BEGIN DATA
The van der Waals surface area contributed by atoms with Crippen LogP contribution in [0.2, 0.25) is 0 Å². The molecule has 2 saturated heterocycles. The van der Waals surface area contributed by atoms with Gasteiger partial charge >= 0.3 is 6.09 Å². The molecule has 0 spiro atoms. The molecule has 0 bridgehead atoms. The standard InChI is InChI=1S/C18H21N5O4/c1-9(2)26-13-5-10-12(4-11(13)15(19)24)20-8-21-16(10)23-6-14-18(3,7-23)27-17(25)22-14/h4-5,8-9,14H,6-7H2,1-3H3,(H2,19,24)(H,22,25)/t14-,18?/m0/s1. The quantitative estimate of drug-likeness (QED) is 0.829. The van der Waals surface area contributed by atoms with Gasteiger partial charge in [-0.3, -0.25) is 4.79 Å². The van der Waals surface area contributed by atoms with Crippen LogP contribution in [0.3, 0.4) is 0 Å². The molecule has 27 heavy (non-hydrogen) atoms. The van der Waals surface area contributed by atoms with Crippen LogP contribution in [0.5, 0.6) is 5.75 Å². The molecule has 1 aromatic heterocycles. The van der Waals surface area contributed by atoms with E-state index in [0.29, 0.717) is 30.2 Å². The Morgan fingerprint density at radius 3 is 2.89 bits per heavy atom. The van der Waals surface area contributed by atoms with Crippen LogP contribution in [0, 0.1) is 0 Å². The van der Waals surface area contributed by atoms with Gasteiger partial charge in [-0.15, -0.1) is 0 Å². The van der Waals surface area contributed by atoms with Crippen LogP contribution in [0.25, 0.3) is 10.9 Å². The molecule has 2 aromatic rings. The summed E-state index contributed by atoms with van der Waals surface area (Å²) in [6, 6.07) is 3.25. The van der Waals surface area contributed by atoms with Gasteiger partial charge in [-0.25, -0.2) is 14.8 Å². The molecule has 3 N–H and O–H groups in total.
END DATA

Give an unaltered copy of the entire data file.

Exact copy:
The van der Waals surface area contributed by atoms with Crippen LogP contribution in [0.2, 0.25) is 0 Å². The molecule has 2 saturated heterocycles. The van der Waals surface area contributed by atoms with Gasteiger partial charge >= 0.3 is 6.09 Å². The molecule has 0 spiro atoms. The molecule has 0 bridgehead atoms. The standard InChI is InChI=1S/C18H21N5O4/c1-9(2)26-13-5-10-12(4-11(13)15(19)24)20-8-21-16(10)23-6-14-18(3,7-23)27-17(25)22-14/h4-5,8-9,14H,6-7H2,1-3H3,(H2,19,24)(H,22,25)/t14-,18?/m0/s1. The quantitative estimate of drug-likeness (QED) is 0.829. The van der Waals surface area contributed by atoms with Gasteiger partial charge in [-0.3, -0.25) is 4.79 Å². The van der Waals surface area contributed by atoms with Crippen LogP contribution in [0.3, 0.4) is 0 Å². The molecule has 27 heavy (non-hydrogen) atoms. The van der Waals surface area contributed by atoms with Crippen LogP contribution in [0.5, 0.6) is 5.75 Å². The molecule has 1 aromatic heterocycles. The van der Waals surface area contributed by atoms with E-state index in [0.29, 0.717) is 30.2 Å². The Morgan fingerprint density at radius 3 is 2.89 bits per heavy atom. The van der Waals surface area contributed by atoms with Crippen LogP contribution in [0, 0.1) is 0 Å². The van der Waals surface area contributed by atoms with Gasteiger partial charge in [-0.15, -0.1) is 0 Å². The van der Waals surface area contributed by atoms with Crippen LogP contribution in [0.25, 0.3) is 10.9 Å². The molecule has 2 aromatic rings. The summed E-state index contributed by atoms with van der Waals surface area (Å²) in [6, 6.07) is 3.25. The van der Waals surface area contributed by atoms with Gasteiger partial charge in [-0.25, -0.2) is 14.8 Å². The molecule has 3 N–H and O–H groups in total.